President Vladimir Putin told astronauts in orbit on Friday that Russia will send up the first manned flights from its own soil in 2018, using a new launch pad he said will help the once-pioneering space power explore deep space and the moon.
Speaking by video link with the International Space Station’s crew from the building site, Putin said it will be open to use by the United States and Europe - playing up cooperation on the anniversary of cosmonaut Yuri Gagarin’s 1961 flight, which set off the Cold War space race.
Hawaii approves permit for world’s largest telescope
Pacific Business News: A permit for the $1.3 billion Thirty Meter Telescope was approved by the Hawaii Board of Land and Natural Resources on Friday.
The telescope will be built on the summit of the volcano Mauna Kea by a group of research universities primarily from California and Canada.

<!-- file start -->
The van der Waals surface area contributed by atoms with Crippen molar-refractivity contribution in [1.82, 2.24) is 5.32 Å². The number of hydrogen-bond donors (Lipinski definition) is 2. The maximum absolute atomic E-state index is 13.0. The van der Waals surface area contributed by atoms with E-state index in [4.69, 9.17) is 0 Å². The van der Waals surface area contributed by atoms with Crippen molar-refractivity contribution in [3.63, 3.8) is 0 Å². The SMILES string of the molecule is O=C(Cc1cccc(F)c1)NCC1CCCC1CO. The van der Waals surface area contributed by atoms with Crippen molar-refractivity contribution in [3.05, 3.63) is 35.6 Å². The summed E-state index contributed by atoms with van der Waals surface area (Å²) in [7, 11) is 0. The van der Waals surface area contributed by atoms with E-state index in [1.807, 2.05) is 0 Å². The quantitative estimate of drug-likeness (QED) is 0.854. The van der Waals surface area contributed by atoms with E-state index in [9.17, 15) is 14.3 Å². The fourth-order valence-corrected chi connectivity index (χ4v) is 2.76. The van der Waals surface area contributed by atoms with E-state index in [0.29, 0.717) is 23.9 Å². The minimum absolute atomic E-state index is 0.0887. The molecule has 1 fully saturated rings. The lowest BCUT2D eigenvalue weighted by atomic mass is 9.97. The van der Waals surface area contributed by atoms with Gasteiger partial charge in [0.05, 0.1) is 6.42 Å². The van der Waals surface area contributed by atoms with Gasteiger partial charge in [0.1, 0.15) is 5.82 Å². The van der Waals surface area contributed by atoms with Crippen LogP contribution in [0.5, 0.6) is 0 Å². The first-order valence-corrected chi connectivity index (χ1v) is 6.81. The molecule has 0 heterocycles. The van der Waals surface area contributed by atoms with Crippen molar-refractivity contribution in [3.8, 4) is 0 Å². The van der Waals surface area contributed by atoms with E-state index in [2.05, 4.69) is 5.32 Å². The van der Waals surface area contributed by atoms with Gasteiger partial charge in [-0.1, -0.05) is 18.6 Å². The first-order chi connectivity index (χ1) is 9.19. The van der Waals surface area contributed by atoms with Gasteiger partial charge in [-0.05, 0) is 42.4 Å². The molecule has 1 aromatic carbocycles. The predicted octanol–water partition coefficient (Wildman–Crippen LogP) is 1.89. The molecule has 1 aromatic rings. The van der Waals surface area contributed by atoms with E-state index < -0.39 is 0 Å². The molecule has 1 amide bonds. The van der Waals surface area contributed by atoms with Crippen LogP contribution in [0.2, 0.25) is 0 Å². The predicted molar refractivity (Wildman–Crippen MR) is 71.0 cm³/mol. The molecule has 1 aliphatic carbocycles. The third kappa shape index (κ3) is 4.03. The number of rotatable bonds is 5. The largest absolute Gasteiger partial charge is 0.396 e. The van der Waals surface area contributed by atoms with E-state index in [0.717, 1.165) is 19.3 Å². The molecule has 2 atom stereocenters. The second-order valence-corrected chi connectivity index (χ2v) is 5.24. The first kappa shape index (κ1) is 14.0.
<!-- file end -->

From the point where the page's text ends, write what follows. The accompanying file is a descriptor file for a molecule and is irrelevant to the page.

Researchers believe the telescope will produce images three times sharper than those produced by optical telescopes today.
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Illustration courtesy TMT Observatory Corp
No running water, and no place to spit the toothpaste after use. What do astronauts do?
Astronomers have spotted the most distant massive star explosion of its kind, a supernova that could help scientists better understand the nature of the universe.
Using the Hubble Space Telescope, scientists recently caught sight of Supernova UDS10Wil (nicknamed SN Wilson) which exploded more than 10 billion years ago. It took more than 10 billion years for the light of this violent star explosion to reach Earth.
SN Wilson is known as a Type Ia supernova — a particular kind of star explosion that gives scientists a sense of how the universe has expanded over time.
“This new distance record holder opens a window into the early universe, offering important new insights into how these stars explode,” research leader David Jones of Johns Hopkins University in Baltimore, Md., said in a statement. “We can test theories about how reliable these detonations are for understanding the evolution of the universe and its expansion.”